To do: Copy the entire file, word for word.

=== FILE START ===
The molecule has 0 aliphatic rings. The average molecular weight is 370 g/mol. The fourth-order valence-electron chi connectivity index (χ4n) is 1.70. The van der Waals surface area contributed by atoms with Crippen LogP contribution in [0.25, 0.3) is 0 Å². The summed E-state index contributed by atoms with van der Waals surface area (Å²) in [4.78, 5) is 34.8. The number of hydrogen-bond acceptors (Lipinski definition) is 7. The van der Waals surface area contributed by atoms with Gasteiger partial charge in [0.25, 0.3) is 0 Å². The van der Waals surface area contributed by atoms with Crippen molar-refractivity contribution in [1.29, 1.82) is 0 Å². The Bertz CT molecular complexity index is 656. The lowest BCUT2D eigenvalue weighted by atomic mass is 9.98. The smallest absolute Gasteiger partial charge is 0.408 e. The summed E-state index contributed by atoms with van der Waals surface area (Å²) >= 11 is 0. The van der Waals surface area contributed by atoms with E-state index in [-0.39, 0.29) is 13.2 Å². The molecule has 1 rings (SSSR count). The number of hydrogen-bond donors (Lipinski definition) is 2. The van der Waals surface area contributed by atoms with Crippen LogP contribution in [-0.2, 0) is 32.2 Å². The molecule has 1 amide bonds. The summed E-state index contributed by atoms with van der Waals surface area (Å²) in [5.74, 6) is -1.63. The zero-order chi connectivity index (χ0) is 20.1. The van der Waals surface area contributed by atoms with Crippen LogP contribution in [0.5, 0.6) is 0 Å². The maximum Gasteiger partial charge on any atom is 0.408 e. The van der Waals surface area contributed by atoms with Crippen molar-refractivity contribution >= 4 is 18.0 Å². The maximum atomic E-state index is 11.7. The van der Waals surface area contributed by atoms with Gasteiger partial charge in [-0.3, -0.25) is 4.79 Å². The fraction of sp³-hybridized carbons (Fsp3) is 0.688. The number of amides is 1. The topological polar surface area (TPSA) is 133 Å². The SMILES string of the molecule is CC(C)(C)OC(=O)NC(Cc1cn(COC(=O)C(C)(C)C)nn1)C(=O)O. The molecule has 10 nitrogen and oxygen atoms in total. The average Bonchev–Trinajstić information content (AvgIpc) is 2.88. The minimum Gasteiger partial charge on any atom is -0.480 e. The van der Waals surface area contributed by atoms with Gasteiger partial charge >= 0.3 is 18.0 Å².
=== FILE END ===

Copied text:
The molecule has 0 aliphatic rings. The average molecular weight is 370 g/mol. The fourth-order valence-electron chi connectivity index (χ4n) is 1.70. The van der Waals surface area contributed by atoms with Crippen LogP contribution in [0.25, 0.3) is 0 Å². The summed E-state index contributed by atoms with van der Waals surface area (Å²) in [4.78, 5) is 34.8. The number of hydrogen-bond acceptors (Lipinski definition) is 7. The van der Waals surface area contributed by atoms with Gasteiger partial charge in [0.25, 0.3) is 0 Å². The van der Waals surface area contributed by atoms with Crippen molar-refractivity contribution in [1.29, 1.82) is 0 Å². The Bertz CT molecular complexity index is 656. The lowest BCUT2D eigenvalue weighted by atomic mass is 9.98. The smallest absolute Gasteiger partial charge is 0.408 e. The summed E-state index contributed by atoms with van der Waals surface area (Å²) >= 11 is 0. The van der Waals surface area contributed by atoms with E-state index in [-0.39, 0.29) is 13.2 Å². The molecule has 1 rings (SSSR count). The number of hydrogen-bond donors (Lipinski definition) is 2. The van der Waals surface area contributed by atoms with Crippen LogP contribution in [-0.2, 0) is 32.2 Å². The molecule has 1 amide bonds. The summed E-state index contributed by atoms with van der Waals surface area (Å²) in [5.74, 6) is -1.63. The zero-order chi connectivity index (χ0) is 20.1. The van der Waals surface area contributed by atoms with Crippen LogP contribution in [0.5, 0.6) is 0 Å². The maximum Gasteiger partial charge on any atom is 0.408 e. The van der Waals surface area contributed by atoms with Crippen molar-refractivity contribution >= 4 is 18.0 Å². The maximum atomic E-state index is 11.7. The van der Waals surface area contributed by atoms with Gasteiger partial charge in [-0.3, -0.25) is 4.79 Å². The fraction of sp³-hybridized carbons (Fsp3) is 0.688. The number of amides is 1. The topological polar surface area (TPSA) is 133 Å². The SMILES string of the molecule is CC(C)(C)OC(=O)NC(Cc1cn(COC(=O)C(C)(C)C)nn1)C(=O)O. The molecule has 10 nitrogen and oxygen atoms in total. The average Bonchev–Trinajstić information content (AvgIpc) is 2.88. The minimum Gasteiger partial charge on any atom is -0.480 e. The van der Waals surface area contributed by atoms with Gasteiger partial charge >= 0.3 is 18.0 Å².